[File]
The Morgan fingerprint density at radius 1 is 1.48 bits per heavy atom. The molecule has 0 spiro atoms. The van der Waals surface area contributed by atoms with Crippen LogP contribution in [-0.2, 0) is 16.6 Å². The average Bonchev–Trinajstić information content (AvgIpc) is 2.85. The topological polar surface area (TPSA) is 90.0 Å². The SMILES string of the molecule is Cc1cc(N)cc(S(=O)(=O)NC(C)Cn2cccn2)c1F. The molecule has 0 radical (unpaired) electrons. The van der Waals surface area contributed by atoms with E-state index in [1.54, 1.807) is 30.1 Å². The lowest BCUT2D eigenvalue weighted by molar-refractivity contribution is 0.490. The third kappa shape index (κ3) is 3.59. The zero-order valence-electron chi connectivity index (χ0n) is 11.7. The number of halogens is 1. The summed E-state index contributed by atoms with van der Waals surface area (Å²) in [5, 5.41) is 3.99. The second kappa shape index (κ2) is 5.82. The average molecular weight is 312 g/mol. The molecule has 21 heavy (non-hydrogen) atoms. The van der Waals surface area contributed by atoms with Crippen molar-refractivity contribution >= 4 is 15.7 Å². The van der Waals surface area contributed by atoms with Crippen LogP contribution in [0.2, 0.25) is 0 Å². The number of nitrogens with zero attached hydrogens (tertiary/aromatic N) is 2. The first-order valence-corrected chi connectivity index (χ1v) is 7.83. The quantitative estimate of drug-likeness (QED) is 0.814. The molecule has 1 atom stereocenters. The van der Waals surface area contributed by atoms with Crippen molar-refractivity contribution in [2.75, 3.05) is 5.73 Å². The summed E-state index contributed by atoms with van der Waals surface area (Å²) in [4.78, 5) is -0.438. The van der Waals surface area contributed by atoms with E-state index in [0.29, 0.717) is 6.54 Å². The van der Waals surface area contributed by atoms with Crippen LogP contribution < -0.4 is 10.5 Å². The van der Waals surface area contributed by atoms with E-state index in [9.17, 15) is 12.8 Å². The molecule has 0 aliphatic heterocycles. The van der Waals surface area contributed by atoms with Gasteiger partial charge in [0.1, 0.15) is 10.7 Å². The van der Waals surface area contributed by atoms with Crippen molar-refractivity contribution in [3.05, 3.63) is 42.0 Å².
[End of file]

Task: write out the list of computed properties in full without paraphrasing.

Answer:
The Morgan fingerprint density at radius 1 is 1.48 bits per heavy atom. The molecule has 0 spiro atoms. The van der Waals surface area contributed by atoms with Crippen LogP contribution in [-0.2, 0) is 16.6 Å². The average Bonchev–Trinajstić information content (AvgIpc) is 2.85. The topological polar surface area (TPSA) is 90.0 Å². The SMILES string of the molecule is Cc1cc(N)cc(S(=O)(=O)NC(C)Cn2cccn2)c1F. The molecule has 0 radical (unpaired) electrons. The van der Waals surface area contributed by atoms with E-state index in [1.54, 1.807) is 30.1 Å². The lowest BCUT2D eigenvalue weighted by molar-refractivity contribution is 0.490. The third kappa shape index (κ3) is 3.59. The zero-order valence-electron chi connectivity index (χ0n) is 11.7. The number of halogens is 1. The summed E-state index contributed by atoms with van der Waals surface area (Å²) in [5, 5.41) is 3.99. The second kappa shape index (κ2) is 5.82. The average molecular weight is 312 g/mol. The molecule has 21 heavy (non-hydrogen) atoms. The van der Waals surface area contributed by atoms with Crippen molar-refractivity contribution >= 4 is 15.7 Å². The van der Waals surface area contributed by atoms with Crippen LogP contribution in [0.2, 0.25) is 0 Å². The number of nitrogens with zero attached hydrogens (tertiary/aromatic N) is 2. The first-order valence-corrected chi connectivity index (χ1v) is 7.83. The quantitative estimate of drug-likeness (QED) is 0.814. The molecule has 1 atom stereocenters. The van der Waals surface area contributed by atoms with Crippen molar-refractivity contribution in [2.75, 3.05) is 5.73 Å². The summed E-state index contributed by atoms with van der Waals surface area (Å²) in [4.78, 5) is -0.438. The van der Waals surface area contributed by atoms with E-state index in [0.29, 0.717) is 6.54 Å². The van der Waals surface area contributed by atoms with Crippen LogP contribution < -0.4 is 10.5 Å². The van der Waals surface area contributed by atoms with E-state index in [9.17, 15) is 12.8 Å². The molecule has 0 aliphatic heterocycles. The van der Waals surface area contributed by atoms with Gasteiger partial charge in [0.1, 0.15) is 10.7 Å². The van der Waals surface area contributed by atoms with Crippen molar-refractivity contribution in [3.05, 3.63) is 42.0 Å².